by Rob Moseley
When Oregon's two-deep for Saturday's opening game of the 2014 season was released, it listed three potential starters at running back, each separated by the word "or."
Turns out it might have been most appropriate to list the Ducks' starter against South Dakota as Thomas Tyner "and" Byron Marshall "and" Royce Freeman. Oregon's three-headed monster in the backfield shared the load in the Ducks' 62-13 win over the Coyotes in Autzen Stadium, accounting for 412 yards of combined total offense.
"Having three guys in the backfield gives us a lot of different options," UO offensive coordinator Scott Frost said. "We have an abundance of talent there, and we want to try to get them on the field."
Tyner, the sophomore from Aloha, started Saturday's game and finished with a team-high 11 carries for 54 yards. Marshall, the Pac-12's top returning rusher from last season, thrived in the all-purpose role vacated by De'Anthony Thomas, rushing for 90 yards on eight carries and catching eight passes for 138 yards and two touchdowns.
And Freeman, who generated considerable hype with his performance in preseason camp, justified it with touchdowns on two of his first three carries, eventually finishing with 75 yards on 10 rushes.
"The speed of the game was pretty fast," Freeman said. "It took some adjusting. But I was helped out there by Marcus (Mariota) and the other guys. They got me through it, and it was fun."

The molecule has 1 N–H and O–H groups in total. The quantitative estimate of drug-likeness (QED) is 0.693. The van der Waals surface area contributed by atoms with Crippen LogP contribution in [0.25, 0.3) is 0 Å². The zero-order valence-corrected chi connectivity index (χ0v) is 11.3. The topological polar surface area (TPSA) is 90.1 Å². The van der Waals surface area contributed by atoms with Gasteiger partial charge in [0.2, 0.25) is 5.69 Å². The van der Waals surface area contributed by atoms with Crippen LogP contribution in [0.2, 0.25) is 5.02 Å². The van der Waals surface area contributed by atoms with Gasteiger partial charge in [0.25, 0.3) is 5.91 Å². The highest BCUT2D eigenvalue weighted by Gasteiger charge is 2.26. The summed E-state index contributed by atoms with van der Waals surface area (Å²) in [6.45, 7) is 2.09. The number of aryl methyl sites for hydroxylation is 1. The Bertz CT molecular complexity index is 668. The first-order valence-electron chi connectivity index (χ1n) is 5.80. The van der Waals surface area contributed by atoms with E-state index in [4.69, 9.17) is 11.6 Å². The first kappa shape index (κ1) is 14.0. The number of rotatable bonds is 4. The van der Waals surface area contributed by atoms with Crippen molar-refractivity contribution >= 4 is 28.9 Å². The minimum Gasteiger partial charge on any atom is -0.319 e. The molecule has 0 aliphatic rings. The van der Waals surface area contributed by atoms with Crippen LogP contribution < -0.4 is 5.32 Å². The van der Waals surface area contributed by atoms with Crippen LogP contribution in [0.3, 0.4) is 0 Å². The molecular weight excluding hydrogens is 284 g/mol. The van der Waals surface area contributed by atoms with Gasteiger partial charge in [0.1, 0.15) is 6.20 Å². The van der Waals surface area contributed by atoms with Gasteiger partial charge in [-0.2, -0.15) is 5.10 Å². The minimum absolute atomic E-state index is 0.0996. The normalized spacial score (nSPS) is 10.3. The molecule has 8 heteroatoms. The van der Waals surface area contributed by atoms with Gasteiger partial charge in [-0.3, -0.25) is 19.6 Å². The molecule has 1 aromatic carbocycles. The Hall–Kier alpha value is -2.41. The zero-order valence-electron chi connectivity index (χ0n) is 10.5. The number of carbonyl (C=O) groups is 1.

It was fun to watch, too. Marshall's new role and Freeman's impressive debut overshadowed Tyner's night, though his securing of the starting job spoke volumes about the sophomore's development since last season.
Marshall entered the game four plays into the Ducks' first series, and Oregon scored immediately on a 62-yard pass from Mariota to Dwayne Stanford, capitalizing when South Dakota stacked the box against the two running backs. Marshall joined Tyner in the backfield again on the third play of Oregon's second possession, and the junior caught a 41-yard touchdown pass on a wheel route.
"We were really clicking tonight on everything," Marshall said. "The rhythm was good, so that helped a lot."
Marshall ran for 1,038 yards as a sophomore, most among returning players in the Pac-12 this season. He spent the offseason adjusting to the all-purpose role played in the past by the likes of Josh Huff, Kenjon Barner and Thomas, taking advantage of Marshall's considerable skills as a receiver.
Not only did Marshall show off his hands Saturday, he also absorbed several big hits on receptions over the middle, while hanging onto the ball.
"It's more ways for the offense to be on the attack," Marshall said of his versatility. "It's hard for the defense to match up. I had a good time tonight."
The one exception was at the end of a 53-yard run in the first half. It should have been a yard longer, and worth six points, but Marshall dropped the football just before crossing the goal line. Upon video review, the Coyotes were awarded a touchback.
"That was a terrible mistake," Marshall said. "I've never done something so stupid before."
Freeman first entered the game on Oregon's third series, and ran for nine yards on his first touch. On his second, the 230-pound freshman bulldozed his way into the end zone from one yard out, and Freeman's very next carry was a 26-yard touchdown run around the right end.
Freeman said he had been unfazed by the hype generated during fall camp.
"We just try, as Men of Oregon, to have our own expectations and do the best we can on the field," Freeman said. "We'll always have room for improvement, so there's plenty to work on next week."